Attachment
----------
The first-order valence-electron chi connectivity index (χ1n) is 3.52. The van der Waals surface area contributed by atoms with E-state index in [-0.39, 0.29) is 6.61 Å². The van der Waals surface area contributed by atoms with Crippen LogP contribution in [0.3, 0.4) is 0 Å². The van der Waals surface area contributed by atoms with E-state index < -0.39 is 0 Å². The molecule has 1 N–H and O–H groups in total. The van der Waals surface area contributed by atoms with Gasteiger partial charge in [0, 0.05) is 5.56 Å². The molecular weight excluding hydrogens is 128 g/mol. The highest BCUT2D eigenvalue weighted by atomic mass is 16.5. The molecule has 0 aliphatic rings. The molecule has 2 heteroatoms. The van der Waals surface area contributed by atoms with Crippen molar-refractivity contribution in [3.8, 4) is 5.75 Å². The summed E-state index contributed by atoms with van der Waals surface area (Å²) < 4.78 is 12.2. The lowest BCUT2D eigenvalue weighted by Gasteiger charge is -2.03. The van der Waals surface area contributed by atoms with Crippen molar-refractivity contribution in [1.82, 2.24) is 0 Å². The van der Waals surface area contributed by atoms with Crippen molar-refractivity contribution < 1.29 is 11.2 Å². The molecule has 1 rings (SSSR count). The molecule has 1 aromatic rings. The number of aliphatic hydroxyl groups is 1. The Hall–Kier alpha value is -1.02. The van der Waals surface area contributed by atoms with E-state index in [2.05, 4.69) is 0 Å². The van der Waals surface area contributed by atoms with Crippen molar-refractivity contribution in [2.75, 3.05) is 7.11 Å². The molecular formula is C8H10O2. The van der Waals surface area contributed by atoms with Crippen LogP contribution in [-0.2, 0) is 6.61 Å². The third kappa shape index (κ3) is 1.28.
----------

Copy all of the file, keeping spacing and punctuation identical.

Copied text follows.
The first-order valence-electron chi connectivity index (χ1n) is 3.52. The van der Waals surface area contributed by atoms with E-state index in [-0.39, 0.29) is 6.61 Å². The van der Waals surface area contributed by atoms with Crippen LogP contribution in [0.3, 0.4) is 0 Å². The van der Waals surface area contributed by atoms with E-state index < -0.39 is 0 Å². The molecule has 1 N–H and O–H groups in total. The van der Waals surface area contributed by atoms with Gasteiger partial charge in [0, 0.05) is 5.56 Å². The molecular weight excluding hydrogens is 128 g/mol. The highest BCUT2D eigenvalue weighted by atomic mass is 16.5. The molecule has 0 aliphatic rings. The molecule has 2 heteroatoms. The van der Waals surface area contributed by atoms with Crippen molar-refractivity contribution in [3.8, 4) is 5.75 Å². The summed E-state index contributed by atoms with van der Waals surface area (Å²) < 4.78 is 12.2. The lowest BCUT2D eigenvalue weighted by Gasteiger charge is -2.03. The van der Waals surface area contributed by atoms with Crippen molar-refractivity contribution in [1.82, 2.24) is 0 Å². The van der Waals surface area contributed by atoms with Crippen molar-refractivity contribution < 1.29 is 11.2 Å². The molecule has 1 rings (SSSR count). The molecule has 1 aromatic rings. The number of aliphatic hydroxyl groups is 1. The Hall–Kier alpha value is -1.02. The van der Waals surface area contributed by atoms with E-state index in [2.05, 4.69) is 0 Å². The van der Waals surface area contributed by atoms with Crippen molar-refractivity contribution in [2.75, 3.05) is 7.11 Å². The molecular formula is C8H10O2. The van der Waals surface area contributed by atoms with Crippen LogP contribution in [-0.2, 0) is 6.61 Å². The third kappa shape index (κ3) is 1.28.